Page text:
In Moroni 7:45 it says “And charity suffereth long, and is kind, and envieth not, and is not puffed up, seeketh not her own, is not easily provoked, thinketh no evil, and rejoiceth not in iniquity but rejoiceth in the truth, beareth all things, believeth all things, hopeth all things, endureth all things.” Jesus is the perfect example of charity because along with all the good works he did in his life, like showing compassion for the poor and healing the sick, he blessed us, the needy, with his gift of the Atonement. We should strive to follow his example and help to lighten one another’s burdens through love, kindness and understanding. Not only do we bless others’ lives when we perform acts of charity, but we are blessed too. As you continue to be charitable to your fellow man, the ‘True to the Faith’ book says “You will find that your love increases. You will experience the joy of being in the Lord’s service. The Holy Ghost will be your constant companion…You will be prepared to meet the Lord at the Judgment, when he will reward you according to the dedication to His work.”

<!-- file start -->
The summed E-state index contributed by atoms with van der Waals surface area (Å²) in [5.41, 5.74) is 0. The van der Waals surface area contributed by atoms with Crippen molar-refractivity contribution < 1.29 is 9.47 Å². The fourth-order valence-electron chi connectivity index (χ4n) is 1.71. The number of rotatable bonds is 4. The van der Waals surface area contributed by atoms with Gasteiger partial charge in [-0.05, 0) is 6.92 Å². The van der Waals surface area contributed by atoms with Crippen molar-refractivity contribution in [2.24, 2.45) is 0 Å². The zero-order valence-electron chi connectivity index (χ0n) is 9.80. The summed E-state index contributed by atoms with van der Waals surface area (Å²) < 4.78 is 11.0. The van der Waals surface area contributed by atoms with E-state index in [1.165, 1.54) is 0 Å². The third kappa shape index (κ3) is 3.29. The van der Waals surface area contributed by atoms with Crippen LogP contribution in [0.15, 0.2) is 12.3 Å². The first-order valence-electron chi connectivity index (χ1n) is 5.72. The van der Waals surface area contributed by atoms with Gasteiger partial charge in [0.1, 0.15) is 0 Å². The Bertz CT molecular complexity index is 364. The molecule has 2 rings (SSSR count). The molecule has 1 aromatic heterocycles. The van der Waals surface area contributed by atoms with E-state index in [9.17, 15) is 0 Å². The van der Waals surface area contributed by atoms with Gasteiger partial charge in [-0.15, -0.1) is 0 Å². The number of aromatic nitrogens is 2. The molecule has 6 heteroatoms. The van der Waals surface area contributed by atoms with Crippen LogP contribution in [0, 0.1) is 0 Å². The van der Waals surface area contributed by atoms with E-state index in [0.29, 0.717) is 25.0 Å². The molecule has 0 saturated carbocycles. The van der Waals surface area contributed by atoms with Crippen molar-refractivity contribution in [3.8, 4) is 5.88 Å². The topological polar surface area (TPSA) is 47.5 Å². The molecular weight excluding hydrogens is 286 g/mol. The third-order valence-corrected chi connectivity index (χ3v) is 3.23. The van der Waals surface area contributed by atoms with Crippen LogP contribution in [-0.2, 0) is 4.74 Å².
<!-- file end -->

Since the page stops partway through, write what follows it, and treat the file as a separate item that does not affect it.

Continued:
A wonderful story of charity and blessing the needy was told by Thomas S. Monson, in the January 2006 issue of the Liahona. President Monson says:
Be an example in charity. From Corinthians comes the beautiful truth, “Charity never faileth.” 17
Satisfying to the soul is the ready response the Church has made to disasters of nature in so many locations. Frequently we have arrived first on the scene following such disasters and with the most help. There are other organizations which likewise respond in a generous fashion.